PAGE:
FB, very interesting post. I wonder. Considering addition rates in peer to peer conflit are either Chinese, Russian or American industries capable to produce sufficient numbers of these new sofisticated, expensive and complex planes. I really sense that in case of major conflict it will be back to producing oldet far cheaper and simpler designs and i think it is not limited to planes only but tanks and so forth.

    Thanks for your comment…

    I am planning to write up a detailed comparison of what is known about the F22 and Su57…where I will get into some technical matters regarding what is really important in air combat…

    Yes…‘quantity is a quality all its own’…as many combat experts have said through the years…

    Numbers do count…

    Technical capability is of course important…but it is crucial to know what it is you are trying to accomplish…and then to actually be able to carry that out…ie the weapons must work…

    We will see that these simple rules are not followed in US military procurement…which more and more it is quite obvious is only a giant scam for the for-profit industry and the thousands of parasites that infest it…

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  54. @FB

    '...Korean war? The one where Sabre’s fought Russian Mig 15s with Russian WWII veteran pilots and achieved a 10-1 kill/loss ratio?..'
     
    That's a fairy tale for children...no basis in fact whatsoever...

    Even among credible Western historians of the Korean air war...it is acknowledged that Russian pilots outscored US pilots...the top aces of the war are Russian...not US...

    Among US pilots in Korea the Russian MiG pilots were known as 'Honchos'...since the US pilots could hear them on the radios and knew they weren't Koreans or Chinese...

    Every Sabre pilot freely acknowledged that the MiG could outclimb them and reach a higher altitude...MiGs would often bounce the Sabres from up high... coming from the sun to make themselves hard to spot...

    '...The MiG 15 had an enormous impact when it appeared in the skies over Korea...

    First it was a psychological blow to the Americans...who were shocked, quite frankly, at being technically outclassed...by these new war machines...'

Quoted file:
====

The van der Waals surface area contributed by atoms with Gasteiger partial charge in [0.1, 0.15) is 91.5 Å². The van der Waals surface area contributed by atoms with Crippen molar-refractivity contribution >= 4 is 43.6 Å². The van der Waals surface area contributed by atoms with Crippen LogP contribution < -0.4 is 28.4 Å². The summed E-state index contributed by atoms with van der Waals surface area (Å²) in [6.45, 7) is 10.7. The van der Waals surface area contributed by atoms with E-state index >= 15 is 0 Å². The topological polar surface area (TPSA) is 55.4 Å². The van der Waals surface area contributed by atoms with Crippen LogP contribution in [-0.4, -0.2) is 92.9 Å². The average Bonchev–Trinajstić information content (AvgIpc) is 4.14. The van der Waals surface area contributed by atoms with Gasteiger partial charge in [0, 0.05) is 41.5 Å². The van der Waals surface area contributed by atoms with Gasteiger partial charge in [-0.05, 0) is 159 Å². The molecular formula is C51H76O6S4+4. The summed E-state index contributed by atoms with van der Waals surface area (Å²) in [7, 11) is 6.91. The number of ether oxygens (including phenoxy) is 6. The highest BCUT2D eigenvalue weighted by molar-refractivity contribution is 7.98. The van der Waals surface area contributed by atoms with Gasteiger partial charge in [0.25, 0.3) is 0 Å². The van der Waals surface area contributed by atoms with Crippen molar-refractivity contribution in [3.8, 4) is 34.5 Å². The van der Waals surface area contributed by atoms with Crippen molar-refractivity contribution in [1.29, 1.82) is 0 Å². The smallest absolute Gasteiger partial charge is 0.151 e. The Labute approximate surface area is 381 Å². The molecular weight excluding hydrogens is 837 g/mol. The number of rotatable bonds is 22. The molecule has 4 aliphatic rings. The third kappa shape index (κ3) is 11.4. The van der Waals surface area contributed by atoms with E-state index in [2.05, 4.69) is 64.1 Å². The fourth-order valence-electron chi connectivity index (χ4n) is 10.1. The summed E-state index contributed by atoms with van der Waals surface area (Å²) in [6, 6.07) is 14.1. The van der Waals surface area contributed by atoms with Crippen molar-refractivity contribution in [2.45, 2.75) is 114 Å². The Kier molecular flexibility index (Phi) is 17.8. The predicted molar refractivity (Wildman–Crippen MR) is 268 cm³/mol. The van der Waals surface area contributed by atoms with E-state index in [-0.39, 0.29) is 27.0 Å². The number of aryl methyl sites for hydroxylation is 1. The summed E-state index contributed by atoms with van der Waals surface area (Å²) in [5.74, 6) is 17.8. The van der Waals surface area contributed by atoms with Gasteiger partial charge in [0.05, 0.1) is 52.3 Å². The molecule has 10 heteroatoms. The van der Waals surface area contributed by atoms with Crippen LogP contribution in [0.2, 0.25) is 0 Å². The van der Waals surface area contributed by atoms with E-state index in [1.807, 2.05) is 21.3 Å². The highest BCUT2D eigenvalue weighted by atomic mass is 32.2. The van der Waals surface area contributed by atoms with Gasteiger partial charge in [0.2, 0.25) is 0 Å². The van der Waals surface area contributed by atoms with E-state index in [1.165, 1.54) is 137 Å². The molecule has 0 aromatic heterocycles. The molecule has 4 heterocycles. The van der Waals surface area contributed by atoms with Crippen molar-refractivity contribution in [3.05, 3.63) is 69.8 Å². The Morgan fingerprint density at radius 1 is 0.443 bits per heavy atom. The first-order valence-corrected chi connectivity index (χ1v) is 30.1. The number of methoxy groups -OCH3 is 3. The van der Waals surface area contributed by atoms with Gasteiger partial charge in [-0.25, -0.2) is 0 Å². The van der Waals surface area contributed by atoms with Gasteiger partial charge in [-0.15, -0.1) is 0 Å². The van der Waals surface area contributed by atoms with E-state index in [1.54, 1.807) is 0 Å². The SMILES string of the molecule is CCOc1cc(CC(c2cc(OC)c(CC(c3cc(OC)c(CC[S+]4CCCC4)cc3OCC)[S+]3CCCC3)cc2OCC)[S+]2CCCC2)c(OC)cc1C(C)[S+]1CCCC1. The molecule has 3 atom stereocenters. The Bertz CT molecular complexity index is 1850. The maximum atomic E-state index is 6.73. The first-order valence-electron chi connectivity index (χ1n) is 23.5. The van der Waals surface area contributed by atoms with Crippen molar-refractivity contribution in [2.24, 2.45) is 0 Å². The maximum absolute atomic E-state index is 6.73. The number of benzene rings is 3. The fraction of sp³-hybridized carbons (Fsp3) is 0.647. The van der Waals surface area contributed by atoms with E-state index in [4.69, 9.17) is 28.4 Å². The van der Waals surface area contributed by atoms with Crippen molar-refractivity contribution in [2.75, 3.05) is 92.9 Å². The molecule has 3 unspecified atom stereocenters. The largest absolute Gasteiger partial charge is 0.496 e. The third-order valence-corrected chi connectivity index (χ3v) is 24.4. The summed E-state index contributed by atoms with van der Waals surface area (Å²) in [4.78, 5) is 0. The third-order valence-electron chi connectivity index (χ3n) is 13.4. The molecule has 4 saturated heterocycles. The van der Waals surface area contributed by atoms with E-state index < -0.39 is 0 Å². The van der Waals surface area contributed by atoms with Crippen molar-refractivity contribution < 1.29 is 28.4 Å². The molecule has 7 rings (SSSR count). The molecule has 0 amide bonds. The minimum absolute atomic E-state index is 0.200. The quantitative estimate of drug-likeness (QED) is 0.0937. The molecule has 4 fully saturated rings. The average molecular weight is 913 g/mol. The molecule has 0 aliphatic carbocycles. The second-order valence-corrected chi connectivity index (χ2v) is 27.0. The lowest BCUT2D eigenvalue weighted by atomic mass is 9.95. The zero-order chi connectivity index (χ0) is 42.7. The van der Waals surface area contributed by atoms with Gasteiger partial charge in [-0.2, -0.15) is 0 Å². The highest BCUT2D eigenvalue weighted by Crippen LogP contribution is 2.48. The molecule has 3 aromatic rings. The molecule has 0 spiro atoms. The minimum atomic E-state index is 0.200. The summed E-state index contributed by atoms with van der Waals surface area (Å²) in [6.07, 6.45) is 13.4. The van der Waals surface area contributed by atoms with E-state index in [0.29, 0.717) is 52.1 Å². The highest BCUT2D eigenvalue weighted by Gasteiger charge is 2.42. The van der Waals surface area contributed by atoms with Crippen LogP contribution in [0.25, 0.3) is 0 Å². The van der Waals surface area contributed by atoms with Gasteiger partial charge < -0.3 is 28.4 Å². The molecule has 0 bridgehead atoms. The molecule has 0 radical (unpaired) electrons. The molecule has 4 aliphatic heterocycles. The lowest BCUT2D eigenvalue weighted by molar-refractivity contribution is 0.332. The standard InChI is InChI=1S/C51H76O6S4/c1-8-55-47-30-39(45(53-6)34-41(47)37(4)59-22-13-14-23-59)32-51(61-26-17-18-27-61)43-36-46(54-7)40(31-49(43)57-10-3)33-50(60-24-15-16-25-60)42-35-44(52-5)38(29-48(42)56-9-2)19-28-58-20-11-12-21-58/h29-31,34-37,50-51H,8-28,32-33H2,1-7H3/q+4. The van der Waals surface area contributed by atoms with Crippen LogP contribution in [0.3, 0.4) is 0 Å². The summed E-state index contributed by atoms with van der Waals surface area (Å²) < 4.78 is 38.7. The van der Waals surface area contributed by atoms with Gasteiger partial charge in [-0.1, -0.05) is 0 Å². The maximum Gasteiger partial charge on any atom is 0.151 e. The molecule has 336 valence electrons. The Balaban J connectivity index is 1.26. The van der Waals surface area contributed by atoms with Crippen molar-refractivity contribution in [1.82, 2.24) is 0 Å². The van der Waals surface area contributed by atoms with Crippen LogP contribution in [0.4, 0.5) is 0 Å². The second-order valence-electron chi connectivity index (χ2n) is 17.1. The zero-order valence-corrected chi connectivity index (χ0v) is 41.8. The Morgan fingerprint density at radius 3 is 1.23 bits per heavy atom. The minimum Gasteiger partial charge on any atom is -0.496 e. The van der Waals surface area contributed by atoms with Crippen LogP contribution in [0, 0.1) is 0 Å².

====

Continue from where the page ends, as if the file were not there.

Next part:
---Richard Holmes...military historian...as quoted in the US produced documentary...for the Military Channel...

    Battle Stations: MiG 15 Russian Stealth

    https://www.youtube.com/watch?v=5ryz5Mu5gZA

    Every Sabre pilot freely acknowledged that the MiG could outclimb them .

    Well they did have good engines.

    MiG-15

    The Soviet aviation minister… that the USSR buy the conservative but fully developed Nene engines from Rolls-Royce … Stalin is said to have replied, “What fool will sell us his secrets?”

    However, he gave his consent … and Mikoyan… travelled to the United Kingdom to request the engines. To Stalin’s amazement, the British Labour government … were perfectly willing to provide technical information and a license to manufacture the Rolls-Royce Nene. Sample engines were purchased and delivered with blueprints.

    Read More
    • Replies: @FB
    Look I have no interest in talking to a schoolchild...

    I first had to debunk your complete fairy tale about Russian pilots in Korea...pointing to actual interviews with Sabre pilots...then y0u come back with another red herring...

    You know absolutely nothing about aircraft and have no experience as either a pilot or engineer...so stop putting your nose where it doesn't belong...

    The Russian Klimov engine in the MiG15 was not the RR Nene...it had 20 percent more thrust for one thing...6,000 lb vs 5,000 lb...

    Specs for the respective engines are easily available...

    https://en.wikipedia.org/wiki/Klimov_VK-1#Specifications_(VK-1)

    https://en.wikipedia.org/wiki/Rolls-Royce_Nene#Specifications_(Nene)

    The RR Nene was a very good engine for the time...it was based on a design pioneered by legendary jet engine innovator Frank Whittle...

    But that doesn't mean the Russians did not have their own home grown engines or equally great engine designers...they certainly did...although this would not be known to amateurs like yourself...

    By 1949...one year before the start of the Korean war...the Lyulka TR3 was already in production...putting out over 10,000 lb of thrust...

    Legendary Russian engine designer Arkhip Lyulka patented the world's first turbofan engine in 1941...

    ...which are the type of engine predominant to this day...

    '...In 1939-1941 Arkhip Lyul'ka elaborated the design for the World's first turbofan engine, and acquired a patent for this new invention on April 22, 1941...'
     
    The Lyulka design bureau was later renamed 'Saturn'...only recently in fact...and the great Saturn engines in modern Flankers such as the AL31 and AL41 in the Su57...still carry the designation 'AL' for Arkhip Lyulka...

    '...Lyul'ka was responsible for designing the first Soviet gas turbine engines. Preferring to steer away from copying captured German equipment, it succeeded in producing home grown engines...'
     
    The reason I post this is not for indoctrinated and quite ignorant fools like yourself...but for the others reading this...who have been exposed to nothing but US propaganda about Soviet technology...

    ...which to someone who has worked at Nasa...and also spent time in Russian technical circles...I can tell you is laughably silly and way off the mark...the Russian aerospace technology achievements rank at the very top...and any aerospace professional who is lucky to see this first hand is quite awed...both by the caliber of the people and what they have built...
    , @Avery
    {Well they did have good engines.}
    {...fully developed Nene engines from Rolls-Royce …}